‘Cute’ and ‘porma’ factors muddle up kiddie talent tilts
We made it a point to catch “Talentadong Pinoy-Kids” when the show held its third quarterly tilt, with the winner going on to compete in the finals. A lot of gifted young performers have competed on the show, so the quarterly finalists could be expected to be the cream of the really talented crop.
They did turn out to be exceptional: Julia sang and accompanied herself on her guitar. A young violinist set the strings of his instrument on fire with his rendition. The Kaboom Kids danced up a storm. Five-year-old Josh gyrated his way into viewers’ hearts. And Alyssa did a song from “The Little Mermaid,” complete with fish tail and oyster shell.
They did so well that the judges had a tough time figuring out who should win. So, they settled for a tie, with Josh and the boy violinist romping off with the right to compete in the finals.
Now, we don’t intend to question the judges’ verdict, but we do want to cite the show as an example of the subjectivity with which child talents are sometimes perceived and evaluated in these parts.
In other performing climes, the major considerations in talent tilts for children are the exceptional quality and level of the talent itself, its uniqueness, the personality and charisma of the young performer, and the indefinable “X-Factor.”
Here, the list is added to and adumbrated by the so-called “cute” and porma factors, and a tendency for us to favor little performers who look and behave like pint-sized adults—and thus choose to perform material that’s too mature for their juvenile sensibilities.
It’s OK to like “cute” and precocious performers, but their parents and mentors should make sure that the cuteness isn’t switched on for its own sake.
Past local child superstars like Niño Muhlach and Aiza Seguerra didn’t have to push the cute factor because it came naturally to them. This was due to their unique ability to ad-lib brightly, interestingly and entertainingly, while the other child talents in the biz with them had nothing of the sort to contribute, so they settled for being fiercely and artificially “cute.”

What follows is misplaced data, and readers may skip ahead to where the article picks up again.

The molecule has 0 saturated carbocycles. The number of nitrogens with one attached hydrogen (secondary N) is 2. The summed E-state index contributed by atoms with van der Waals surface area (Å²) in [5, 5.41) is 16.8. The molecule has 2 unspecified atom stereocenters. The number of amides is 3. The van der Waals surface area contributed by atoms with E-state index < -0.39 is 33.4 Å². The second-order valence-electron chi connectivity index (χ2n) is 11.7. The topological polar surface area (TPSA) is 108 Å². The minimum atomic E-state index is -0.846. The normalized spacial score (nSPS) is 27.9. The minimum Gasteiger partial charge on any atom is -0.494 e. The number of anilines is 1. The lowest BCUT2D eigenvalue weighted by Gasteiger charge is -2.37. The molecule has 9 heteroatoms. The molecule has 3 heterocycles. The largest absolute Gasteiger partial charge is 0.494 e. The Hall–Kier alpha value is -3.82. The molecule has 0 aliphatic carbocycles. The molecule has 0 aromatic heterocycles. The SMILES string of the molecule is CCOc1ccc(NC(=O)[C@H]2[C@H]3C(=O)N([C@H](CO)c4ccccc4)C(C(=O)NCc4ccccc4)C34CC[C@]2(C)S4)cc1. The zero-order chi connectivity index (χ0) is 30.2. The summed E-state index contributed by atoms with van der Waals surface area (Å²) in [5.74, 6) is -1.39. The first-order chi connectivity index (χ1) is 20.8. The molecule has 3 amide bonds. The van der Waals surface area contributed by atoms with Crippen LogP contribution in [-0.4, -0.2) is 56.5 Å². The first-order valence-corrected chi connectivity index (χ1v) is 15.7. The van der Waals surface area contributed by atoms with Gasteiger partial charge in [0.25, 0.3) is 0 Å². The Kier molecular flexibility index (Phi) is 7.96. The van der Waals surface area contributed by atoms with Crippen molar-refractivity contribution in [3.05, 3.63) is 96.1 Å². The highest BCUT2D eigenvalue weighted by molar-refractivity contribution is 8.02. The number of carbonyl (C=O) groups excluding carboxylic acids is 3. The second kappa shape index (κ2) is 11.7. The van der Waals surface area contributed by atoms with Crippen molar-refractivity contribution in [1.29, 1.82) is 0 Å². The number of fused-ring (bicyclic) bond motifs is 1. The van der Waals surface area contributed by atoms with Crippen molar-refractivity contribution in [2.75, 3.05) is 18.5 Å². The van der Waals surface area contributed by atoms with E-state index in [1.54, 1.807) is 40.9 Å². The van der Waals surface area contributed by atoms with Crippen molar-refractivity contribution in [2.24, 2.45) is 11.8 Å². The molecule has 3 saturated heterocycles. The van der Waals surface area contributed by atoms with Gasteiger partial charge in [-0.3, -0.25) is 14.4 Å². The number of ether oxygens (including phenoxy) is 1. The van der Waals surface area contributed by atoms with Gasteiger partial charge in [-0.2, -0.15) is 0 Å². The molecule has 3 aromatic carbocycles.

We submit, therefore, that instead of looking for young talents who push the cute factor into overdrive, talent tilts should develop the knack for spotting precocious finds like Aiza and Niño, who can talk interestingly and spontaneously share their young thoughts and feelings, without having to worry if they are entertaining or not.
The “porma” or “little adult” factor presents a different set of problems and limitations: Our penchant for making kids behave like pint-sized adults is a huge problem in developing young talents, because it’s so patently artificial.
It also leads to a number of possible psychological complications, like kids singing songs with lyrics about love and lust, gyrating to sexy music, playing little hookers in comedy skits, portraying married couples in bed together, etc!
The already troubling situation is exacerbated by adult mentors who “jokingly” ask tiny tots about their “crushes,” among many other unenlightened attempts to be funny. Why, one woman was even seen on TV recently interacting with a boy who admitted that he had a “crush” on her—and she “enticed” him (again, “jokingly”) with a sexy roll of her tongue! Oh, please, we can all do much better than that.
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